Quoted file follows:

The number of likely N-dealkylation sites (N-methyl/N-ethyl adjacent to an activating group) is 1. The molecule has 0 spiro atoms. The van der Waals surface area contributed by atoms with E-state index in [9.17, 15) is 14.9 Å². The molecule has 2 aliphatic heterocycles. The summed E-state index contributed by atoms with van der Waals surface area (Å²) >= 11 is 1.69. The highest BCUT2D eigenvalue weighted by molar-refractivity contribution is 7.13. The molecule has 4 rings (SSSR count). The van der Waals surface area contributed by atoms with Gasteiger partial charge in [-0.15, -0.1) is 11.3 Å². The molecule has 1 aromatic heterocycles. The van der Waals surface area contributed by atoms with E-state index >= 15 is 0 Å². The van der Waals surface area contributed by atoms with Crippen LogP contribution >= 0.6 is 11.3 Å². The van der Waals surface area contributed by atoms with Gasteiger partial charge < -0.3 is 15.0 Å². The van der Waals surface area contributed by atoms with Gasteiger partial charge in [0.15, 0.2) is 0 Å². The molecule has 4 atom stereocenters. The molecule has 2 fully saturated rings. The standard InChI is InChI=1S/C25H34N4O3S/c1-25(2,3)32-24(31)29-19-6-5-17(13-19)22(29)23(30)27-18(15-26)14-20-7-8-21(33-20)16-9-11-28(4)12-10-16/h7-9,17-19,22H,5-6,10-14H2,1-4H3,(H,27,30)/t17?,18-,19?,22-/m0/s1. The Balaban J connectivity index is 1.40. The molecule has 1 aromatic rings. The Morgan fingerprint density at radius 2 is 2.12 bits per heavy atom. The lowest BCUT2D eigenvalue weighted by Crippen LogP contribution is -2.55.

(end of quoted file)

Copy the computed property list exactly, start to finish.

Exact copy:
The number of likely N-dealkylation sites (N-methyl/N-ethyl adjacent to an activating group) is 1. The molecule has 0 spiro atoms. The van der Waals surface area contributed by atoms with E-state index in [9.17, 15) is 14.9 Å². The molecule has 2 aliphatic heterocycles. The summed E-state index contributed by atoms with van der Waals surface area (Å²) >= 11 is 1.69. The highest BCUT2D eigenvalue weighted by molar-refractivity contribution is 7.13. The molecule has 4 rings (SSSR count). The van der Waals surface area contributed by atoms with Gasteiger partial charge in [-0.15, -0.1) is 11.3 Å². The molecule has 1 aromatic heterocycles. The van der Waals surface area contributed by atoms with E-state index >= 15 is 0 Å². The van der Waals surface area contributed by atoms with Crippen LogP contribution >= 0.6 is 11.3 Å². The van der Waals surface area contributed by atoms with Gasteiger partial charge < -0.3 is 15.0 Å². The van der Waals surface area contributed by atoms with Gasteiger partial charge in [0.15, 0.2) is 0 Å². The molecule has 4 atom stereocenters. The molecule has 2 fully saturated rings. The standard InChI is InChI=1S/C25H34N4O3S/c1-25(2,3)32-24(31)29-19-6-5-17(13-19)22(29)23(30)27-18(15-26)14-20-7-8-21(33-20)16-9-11-28(4)12-10-16/h7-9,17-19,22H,5-6,10-14H2,1-4H3,(H,27,30)/t17?,18-,19?,22-/m0/s1. The Balaban J connectivity index is 1.40. The molecule has 1 aromatic rings. The Morgan fingerprint density at radius 2 is 2.12 bits per heavy atom. The lowest BCUT2D eigenvalue weighted by Crippen LogP contribution is -2.55.